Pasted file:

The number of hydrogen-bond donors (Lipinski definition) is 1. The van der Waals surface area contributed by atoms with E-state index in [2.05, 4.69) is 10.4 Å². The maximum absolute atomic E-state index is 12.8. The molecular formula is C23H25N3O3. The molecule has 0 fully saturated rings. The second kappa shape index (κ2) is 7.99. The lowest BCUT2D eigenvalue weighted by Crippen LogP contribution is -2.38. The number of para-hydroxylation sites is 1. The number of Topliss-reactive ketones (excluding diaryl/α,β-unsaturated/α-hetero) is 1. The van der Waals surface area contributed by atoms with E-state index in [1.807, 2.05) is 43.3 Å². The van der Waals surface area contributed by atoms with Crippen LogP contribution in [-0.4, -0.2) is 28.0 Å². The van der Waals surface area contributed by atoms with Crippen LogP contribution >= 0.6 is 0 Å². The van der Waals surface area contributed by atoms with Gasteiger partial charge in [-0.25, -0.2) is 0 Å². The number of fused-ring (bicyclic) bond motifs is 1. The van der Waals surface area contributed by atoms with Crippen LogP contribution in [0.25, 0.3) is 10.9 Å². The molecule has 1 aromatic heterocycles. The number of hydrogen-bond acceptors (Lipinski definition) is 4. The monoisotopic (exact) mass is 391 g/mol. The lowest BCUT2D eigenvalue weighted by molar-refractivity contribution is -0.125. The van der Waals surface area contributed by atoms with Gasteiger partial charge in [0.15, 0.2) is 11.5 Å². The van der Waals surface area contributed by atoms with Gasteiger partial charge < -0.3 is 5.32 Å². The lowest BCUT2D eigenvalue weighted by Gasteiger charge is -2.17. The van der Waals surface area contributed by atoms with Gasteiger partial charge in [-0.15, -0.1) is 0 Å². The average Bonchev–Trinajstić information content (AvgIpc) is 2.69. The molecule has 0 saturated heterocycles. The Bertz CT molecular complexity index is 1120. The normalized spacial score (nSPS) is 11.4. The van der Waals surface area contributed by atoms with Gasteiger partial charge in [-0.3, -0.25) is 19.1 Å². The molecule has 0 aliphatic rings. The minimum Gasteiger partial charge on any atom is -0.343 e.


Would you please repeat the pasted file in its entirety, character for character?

The number of hydrogen-bond donors (Lipinski definition) is 1. The van der Waals surface area contributed by atoms with E-state index in [2.05, 4.69) is 10.4 Å². The maximum absolute atomic E-state index is 12.8. The molecular formula is C23H25N3O3. The molecule has 0 fully saturated rings. The second kappa shape index (κ2) is 7.99. The lowest BCUT2D eigenvalue weighted by Crippen LogP contribution is -2.38. The number of para-hydroxylation sites is 1. The number of Topliss-reactive ketones (excluding diaryl/α,β-unsaturated/α-hetero) is 1. The van der Waals surface area contributed by atoms with E-state index in [1.807, 2.05) is 43.3 Å². The van der Waals surface area contributed by atoms with Crippen LogP contribution in [-0.4, -0.2) is 28.0 Å². The van der Waals surface area contributed by atoms with Crippen LogP contribution >= 0.6 is 0 Å². The van der Waals surface area contributed by atoms with Gasteiger partial charge in [-0.25, -0.2) is 0 Å². The number of fused-ring (bicyclic) bond motifs is 1. The van der Waals surface area contributed by atoms with Crippen LogP contribution in [0.25, 0.3) is 10.9 Å². The molecule has 1 aromatic heterocycles. The number of hydrogen-bond acceptors (Lipinski definition) is 4. The monoisotopic (exact) mass is 391 g/mol. The lowest BCUT2D eigenvalue weighted by molar-refractivity contribution is -0.125. The van der Waals surface area contributed by atoms with Gasteiger partial charge in [0.15, 0.2) is 11.5 Å². The van der Waals surface area contributed by atoms with Gasteiger partial charge < -0.3 is 5.32 Å². The lowest BCUT2D eigenvalue weighted by Gasteiger charge is -2.17. The van der Waals surface area contributed by atoms with Gasteiger partial charge in [-0.15, -0.1) is 0 Å². The average Bonchev–Trinajstić information content (AvgIpc) is 2.69. The molecule has 0 saturated heterocycles. The Bertz CT molecular complexity index is 1120. The normalized spacial score (nSPS) is 11.4. The van der Waals surface area contributed by atoms with Gasteiger partial charge in [-0.3, -0.25) is 19.1 Å². The molecule has 0 aliphatic rings. The minimum Gasteiger partial charge on any atom is -0.343 e.